You Can Do This at Home too, those of you still not at the AL stage. You will be amazed and the results. My recommendation is find a good Small place, Before the funds are gone. They will also help you plan for benefits, while large places do that at the end, and send you on your way. The law provides for a LOT of individual care, we must have Hundreds of staff hours per week at the small home. Large places have separate kitchen/cleaning staff, so actual hands on people to Listen to your mom/dad/aunt, are about ONE for every TWENTY Residents. That's a Fact and a sad one.
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My Dad had sundowners but I was lucky as he would call around 8pm.   If he was confused about something, I would try to fix whatever was worrying him in his mind.   Usually I would tell him I have trouble remembering things, too, and that would calm him down.   Once in a great while he would call right back with the same worry.

Eventually Dad was moved into Assisted Living/Memory Care, which was in the same complex.   While there he rarely called me.   Dad had a landline in his room, through the facility in which to call out one would need to dial 9, so not remembering to dial 9 usually stops the calls, unless Dad's mind was in a loop where he was thinking clearer at that moment.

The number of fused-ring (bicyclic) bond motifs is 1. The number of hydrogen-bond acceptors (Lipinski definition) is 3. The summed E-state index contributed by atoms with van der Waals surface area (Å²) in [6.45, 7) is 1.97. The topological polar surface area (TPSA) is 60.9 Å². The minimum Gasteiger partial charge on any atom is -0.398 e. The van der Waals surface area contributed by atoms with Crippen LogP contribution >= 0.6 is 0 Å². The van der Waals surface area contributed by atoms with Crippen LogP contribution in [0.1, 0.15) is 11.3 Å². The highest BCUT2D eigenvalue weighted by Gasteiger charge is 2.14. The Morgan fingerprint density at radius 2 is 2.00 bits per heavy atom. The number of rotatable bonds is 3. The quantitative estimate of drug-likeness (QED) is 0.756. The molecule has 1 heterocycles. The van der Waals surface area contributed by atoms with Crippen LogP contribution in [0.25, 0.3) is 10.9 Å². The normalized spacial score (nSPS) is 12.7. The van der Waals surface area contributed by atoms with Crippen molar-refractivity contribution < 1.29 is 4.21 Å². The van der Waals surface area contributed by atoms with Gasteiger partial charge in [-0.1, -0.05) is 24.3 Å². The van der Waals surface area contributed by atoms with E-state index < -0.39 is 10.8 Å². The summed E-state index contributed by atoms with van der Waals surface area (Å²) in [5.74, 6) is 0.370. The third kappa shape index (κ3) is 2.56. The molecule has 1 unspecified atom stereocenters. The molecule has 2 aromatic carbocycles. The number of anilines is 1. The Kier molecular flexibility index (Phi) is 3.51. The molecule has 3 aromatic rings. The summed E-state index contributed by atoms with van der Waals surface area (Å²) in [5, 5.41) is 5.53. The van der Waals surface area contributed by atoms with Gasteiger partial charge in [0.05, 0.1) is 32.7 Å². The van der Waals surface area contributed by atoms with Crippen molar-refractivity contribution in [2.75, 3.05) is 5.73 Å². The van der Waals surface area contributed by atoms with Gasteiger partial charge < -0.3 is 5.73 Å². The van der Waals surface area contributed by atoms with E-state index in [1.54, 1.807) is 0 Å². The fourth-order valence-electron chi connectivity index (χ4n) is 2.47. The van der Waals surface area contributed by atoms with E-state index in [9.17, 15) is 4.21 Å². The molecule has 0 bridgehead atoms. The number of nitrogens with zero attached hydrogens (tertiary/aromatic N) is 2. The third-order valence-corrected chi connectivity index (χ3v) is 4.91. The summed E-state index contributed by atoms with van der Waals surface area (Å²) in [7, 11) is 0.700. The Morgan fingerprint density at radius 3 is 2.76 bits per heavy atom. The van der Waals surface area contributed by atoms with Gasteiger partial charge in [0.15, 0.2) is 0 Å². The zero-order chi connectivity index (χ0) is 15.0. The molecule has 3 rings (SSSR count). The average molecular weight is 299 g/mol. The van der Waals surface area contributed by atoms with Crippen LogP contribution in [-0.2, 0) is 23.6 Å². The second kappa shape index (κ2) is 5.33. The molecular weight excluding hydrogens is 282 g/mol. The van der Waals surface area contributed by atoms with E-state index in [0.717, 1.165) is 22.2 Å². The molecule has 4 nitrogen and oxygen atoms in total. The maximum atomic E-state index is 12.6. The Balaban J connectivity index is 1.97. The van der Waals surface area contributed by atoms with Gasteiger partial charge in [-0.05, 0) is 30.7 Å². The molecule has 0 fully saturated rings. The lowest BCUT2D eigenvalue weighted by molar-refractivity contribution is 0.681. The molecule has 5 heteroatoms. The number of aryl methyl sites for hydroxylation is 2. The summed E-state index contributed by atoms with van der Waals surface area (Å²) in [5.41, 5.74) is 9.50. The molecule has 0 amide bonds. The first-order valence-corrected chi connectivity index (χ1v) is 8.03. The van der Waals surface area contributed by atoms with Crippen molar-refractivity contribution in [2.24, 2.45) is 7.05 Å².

I agree with Sunny and cwillie, above, going to bed at 6 or 7pm is too early.   At midnight that is 5 to 6 hours of sleep.   And elders tend to need less sleep at night because they nap throughout the day.
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From my experience, AL may not be the best place to rely on help for a person with progressing dementia. Apparently, her short term memory is suffering, because likely she keeps calling because she has forgotten about her previous phone calls. And, she is not oriented to time, or she would not call you at that hour. Still, I would meet with the staff and discuss the issue. I'd see about limiting access to her phone after 9:00 pm. and if she has her own cell phone, that she's using, I'd arrange for her to use only the landline.

At the same time, I'd question if she needs to be going to bed so early. Perhaps, a sleep aid from her doctor would help and if she would take it and retire a little later in the evening, she might sleep through the night.

I'd pay close attention to how the facility is able to manage and care for those with pronounced dementia, because, she may eventually need a higher level of care. Maybe, not Nursing home, but, Memory Care.
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It might help her to have one of those clocks that differentiate between night and day. I've been told that when they fall asleep early some AL residents show up at the dining room at 8:00 thinking it is morning and time for breakfast ;)
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No not a nursing home, they would not accept her. Turn off your phone, do not answer it. Tell mom that she needs to get help from facility staff, let them know this is happening.